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Introduction to the Human Resource Risk Pillar of Your Farm Business

This is an introduction video for the Human Resource pillar in the “5 Pillars of Risk Management” series. Of all the risks that are associated with the farm business, human resource risk is the most important. Studies have shown that at least 80% of businesses do not transfer because of a communication or conflict issues, therefore it’s essential for you to ensure you understand the human resource risks on your farm operation.

Though large corporations have human resource departments and realize that this is a much needed component of their business, farmers often go at it alone without any human resource background at all. From employee reviews to how to navigate your way through the growth of your farm business, having a human resource plan in place can be a very valuable asset.

Watch Reg Shandro explain what a human resource risk is and what you can do to minimize it on your farm operation.

This workshop was funded in part by the Agriculture & Food Council of Alberta

Mitigating the Risks of Shareholder’s Loans in Your Farm Business

In any farming operation, whether incorporated or sole proprietorship, capital has to be put into the operations.

One sitution with an incorporated farm is when capital is required and a shareholder contributes assets or cash, sometimes the consideration that comes back to the shareholder is a shareholder loan (i.e. the farming operation owes the shareholder money). Therefore, it is prudent for the shareholder to become a secured shareholder, meaning they secure the loan the farming operation owes. This is important so that in the event the farm business needs to pay off creditors, the debt owed to the shareholder is secured, and thus will be paid off before any unsecured debts.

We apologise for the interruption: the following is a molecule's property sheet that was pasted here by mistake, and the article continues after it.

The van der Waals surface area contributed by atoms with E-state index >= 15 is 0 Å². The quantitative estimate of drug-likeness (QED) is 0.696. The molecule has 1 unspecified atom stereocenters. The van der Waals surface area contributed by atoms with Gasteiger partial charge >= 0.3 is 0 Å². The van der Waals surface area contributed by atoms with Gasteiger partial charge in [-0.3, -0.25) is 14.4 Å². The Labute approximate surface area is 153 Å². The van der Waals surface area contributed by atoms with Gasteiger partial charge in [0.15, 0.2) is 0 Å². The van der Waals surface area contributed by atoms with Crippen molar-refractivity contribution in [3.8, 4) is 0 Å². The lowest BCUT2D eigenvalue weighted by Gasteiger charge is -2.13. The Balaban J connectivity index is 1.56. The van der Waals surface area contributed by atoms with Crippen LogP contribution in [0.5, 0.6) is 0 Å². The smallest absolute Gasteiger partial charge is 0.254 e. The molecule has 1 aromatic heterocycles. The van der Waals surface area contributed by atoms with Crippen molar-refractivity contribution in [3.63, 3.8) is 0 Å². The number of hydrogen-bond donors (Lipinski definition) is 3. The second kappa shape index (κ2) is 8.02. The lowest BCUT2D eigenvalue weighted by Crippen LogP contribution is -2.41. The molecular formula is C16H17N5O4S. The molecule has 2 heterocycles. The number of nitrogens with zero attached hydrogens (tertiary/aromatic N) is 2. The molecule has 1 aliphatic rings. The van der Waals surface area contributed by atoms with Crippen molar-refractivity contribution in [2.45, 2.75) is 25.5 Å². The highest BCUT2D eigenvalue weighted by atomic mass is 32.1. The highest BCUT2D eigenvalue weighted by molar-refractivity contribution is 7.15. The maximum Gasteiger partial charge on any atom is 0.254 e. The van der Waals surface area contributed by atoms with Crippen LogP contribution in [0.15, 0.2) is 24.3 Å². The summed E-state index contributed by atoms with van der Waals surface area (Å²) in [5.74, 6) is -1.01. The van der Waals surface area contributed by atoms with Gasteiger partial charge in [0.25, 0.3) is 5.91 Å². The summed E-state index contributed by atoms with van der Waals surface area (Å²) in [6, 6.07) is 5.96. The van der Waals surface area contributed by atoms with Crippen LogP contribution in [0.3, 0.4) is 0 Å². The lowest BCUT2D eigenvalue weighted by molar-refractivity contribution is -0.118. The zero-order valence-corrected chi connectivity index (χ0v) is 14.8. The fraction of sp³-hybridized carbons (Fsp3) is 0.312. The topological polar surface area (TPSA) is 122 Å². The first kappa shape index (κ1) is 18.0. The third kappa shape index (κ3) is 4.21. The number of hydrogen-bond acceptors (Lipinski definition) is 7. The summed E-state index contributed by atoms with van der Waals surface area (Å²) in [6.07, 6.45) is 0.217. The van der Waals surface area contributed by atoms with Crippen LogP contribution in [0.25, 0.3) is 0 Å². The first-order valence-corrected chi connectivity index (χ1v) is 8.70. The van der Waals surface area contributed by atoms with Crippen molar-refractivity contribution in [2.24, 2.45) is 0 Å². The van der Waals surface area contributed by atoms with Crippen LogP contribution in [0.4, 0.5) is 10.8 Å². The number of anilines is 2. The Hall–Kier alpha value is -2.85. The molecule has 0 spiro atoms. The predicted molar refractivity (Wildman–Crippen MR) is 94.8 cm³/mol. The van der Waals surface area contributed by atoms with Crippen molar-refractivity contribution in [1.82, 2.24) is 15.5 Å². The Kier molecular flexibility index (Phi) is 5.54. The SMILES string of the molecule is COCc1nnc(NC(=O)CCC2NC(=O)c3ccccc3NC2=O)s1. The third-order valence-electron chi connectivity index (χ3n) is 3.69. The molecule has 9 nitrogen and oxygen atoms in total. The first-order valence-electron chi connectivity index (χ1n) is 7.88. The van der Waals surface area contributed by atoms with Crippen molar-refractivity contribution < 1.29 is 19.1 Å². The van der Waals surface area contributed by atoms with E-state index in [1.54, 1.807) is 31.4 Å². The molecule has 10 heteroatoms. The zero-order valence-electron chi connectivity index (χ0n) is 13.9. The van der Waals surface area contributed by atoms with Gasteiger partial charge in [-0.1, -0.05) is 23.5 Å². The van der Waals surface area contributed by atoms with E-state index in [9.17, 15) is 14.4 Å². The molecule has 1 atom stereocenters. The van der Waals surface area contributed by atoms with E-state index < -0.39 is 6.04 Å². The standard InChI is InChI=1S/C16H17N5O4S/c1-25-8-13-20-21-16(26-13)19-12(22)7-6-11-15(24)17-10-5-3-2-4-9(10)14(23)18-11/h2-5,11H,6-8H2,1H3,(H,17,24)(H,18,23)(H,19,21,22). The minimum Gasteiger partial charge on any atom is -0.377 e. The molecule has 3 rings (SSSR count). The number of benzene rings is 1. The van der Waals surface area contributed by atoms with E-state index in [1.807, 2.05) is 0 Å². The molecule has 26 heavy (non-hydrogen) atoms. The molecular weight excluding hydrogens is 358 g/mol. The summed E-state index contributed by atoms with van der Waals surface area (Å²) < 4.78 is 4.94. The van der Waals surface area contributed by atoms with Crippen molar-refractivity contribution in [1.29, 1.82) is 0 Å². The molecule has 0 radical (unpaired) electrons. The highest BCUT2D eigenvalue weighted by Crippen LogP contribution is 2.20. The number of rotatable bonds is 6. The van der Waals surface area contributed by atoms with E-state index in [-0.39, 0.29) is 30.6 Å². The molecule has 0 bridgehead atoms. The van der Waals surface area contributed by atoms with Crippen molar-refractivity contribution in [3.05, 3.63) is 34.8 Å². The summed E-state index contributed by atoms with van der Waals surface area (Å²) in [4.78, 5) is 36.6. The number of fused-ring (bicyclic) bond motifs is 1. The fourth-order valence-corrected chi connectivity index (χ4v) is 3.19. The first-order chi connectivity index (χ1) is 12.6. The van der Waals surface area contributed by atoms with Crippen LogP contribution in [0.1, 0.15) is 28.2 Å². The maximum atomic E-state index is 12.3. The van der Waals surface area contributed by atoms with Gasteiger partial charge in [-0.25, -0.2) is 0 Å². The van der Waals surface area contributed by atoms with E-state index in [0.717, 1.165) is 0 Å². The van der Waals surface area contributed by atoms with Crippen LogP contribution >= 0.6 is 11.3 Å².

It is essential to remember that the key to mitigating any risk is to understand that you’re running a business. Even though it is your farm operation, it is still a business, and just as a prudent business person would want to secure a loan given to a corporation, you should also make sure you’re loan is secured when loaning to your incorporated farm.

Watch Tracy Hanson explain how to mitigate the risks of shareholder loans to your farming operation.

This workshop was funded in part by the Agriculture & Food Council of Alberta


Mitigating the Risks of Shareholder Loans in your Farm Business